Stuck day and night in homes that feel too cramped or outdated, and with the options to escape to something better increasingly limited, a growing number of homeowners across metro Denver and the state are spending large amounts to renovate and remodel.
“When COVID hit, our home became our offices overnight, it became a school. We moved our father-in-law in because we didn’t feel safe with him living where he was,” said Gina Earles, executive director of Blue Sky Bridge, a nonprofit that oversees child advocacy programs in Boulder County.
With five people crowded full-time into the confines of the family’s north Boulder home, every bit of space became important in a way it wasn’t before, she said. Defects that the family once tolerated became grating.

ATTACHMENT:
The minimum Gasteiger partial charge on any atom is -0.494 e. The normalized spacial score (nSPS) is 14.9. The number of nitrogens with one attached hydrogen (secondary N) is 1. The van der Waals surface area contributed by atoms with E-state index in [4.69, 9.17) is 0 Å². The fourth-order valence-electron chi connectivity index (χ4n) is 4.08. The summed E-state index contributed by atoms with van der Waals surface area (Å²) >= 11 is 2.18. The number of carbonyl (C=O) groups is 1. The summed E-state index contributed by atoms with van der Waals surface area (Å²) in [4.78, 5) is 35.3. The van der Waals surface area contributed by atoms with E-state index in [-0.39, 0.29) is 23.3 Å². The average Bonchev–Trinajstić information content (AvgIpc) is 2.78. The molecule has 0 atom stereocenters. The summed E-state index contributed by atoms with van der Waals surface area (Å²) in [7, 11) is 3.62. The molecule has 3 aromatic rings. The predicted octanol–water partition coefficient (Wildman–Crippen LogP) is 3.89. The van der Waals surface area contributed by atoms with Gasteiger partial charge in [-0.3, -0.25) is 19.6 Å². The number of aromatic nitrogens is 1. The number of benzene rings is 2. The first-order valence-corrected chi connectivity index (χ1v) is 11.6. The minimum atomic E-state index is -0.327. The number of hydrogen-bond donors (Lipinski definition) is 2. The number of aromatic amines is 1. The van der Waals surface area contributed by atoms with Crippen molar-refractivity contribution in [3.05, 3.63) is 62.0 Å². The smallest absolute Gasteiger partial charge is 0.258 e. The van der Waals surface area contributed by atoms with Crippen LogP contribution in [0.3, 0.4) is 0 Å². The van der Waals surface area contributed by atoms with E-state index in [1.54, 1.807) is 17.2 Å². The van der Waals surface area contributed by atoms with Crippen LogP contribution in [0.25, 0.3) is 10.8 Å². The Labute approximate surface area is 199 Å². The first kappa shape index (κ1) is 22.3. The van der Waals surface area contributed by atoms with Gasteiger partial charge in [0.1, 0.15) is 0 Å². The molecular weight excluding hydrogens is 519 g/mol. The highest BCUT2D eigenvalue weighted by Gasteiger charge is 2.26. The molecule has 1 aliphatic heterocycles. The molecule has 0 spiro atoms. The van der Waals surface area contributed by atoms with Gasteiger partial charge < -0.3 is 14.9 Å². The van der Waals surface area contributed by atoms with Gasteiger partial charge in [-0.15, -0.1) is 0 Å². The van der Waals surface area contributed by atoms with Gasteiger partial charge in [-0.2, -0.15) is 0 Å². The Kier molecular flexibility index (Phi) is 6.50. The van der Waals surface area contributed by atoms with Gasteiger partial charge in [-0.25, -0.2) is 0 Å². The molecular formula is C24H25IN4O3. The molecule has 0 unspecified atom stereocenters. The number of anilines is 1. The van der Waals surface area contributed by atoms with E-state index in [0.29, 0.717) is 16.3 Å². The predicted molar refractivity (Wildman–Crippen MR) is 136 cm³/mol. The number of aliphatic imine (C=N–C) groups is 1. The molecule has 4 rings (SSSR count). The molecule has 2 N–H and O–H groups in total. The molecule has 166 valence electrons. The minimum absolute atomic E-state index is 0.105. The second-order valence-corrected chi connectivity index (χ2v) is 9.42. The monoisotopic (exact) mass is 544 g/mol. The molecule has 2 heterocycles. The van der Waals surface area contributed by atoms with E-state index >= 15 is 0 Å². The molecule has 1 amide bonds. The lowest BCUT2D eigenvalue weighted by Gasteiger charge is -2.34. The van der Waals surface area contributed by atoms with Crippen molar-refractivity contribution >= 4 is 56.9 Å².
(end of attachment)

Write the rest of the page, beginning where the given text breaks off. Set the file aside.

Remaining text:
The work started early in the pandemic, with basement repairs on damage from the 2013 floods making way to add an apartment for her husband Tracy’s father, who is 90. The work quickly moved upstairs over the summer into updates of the furniture, carpet, paint and window coverings, followed by a master bathroom remodel still underway in 2021.
“We always thought our bathroom was dated. It wasn’t a nice space. We hated the tile,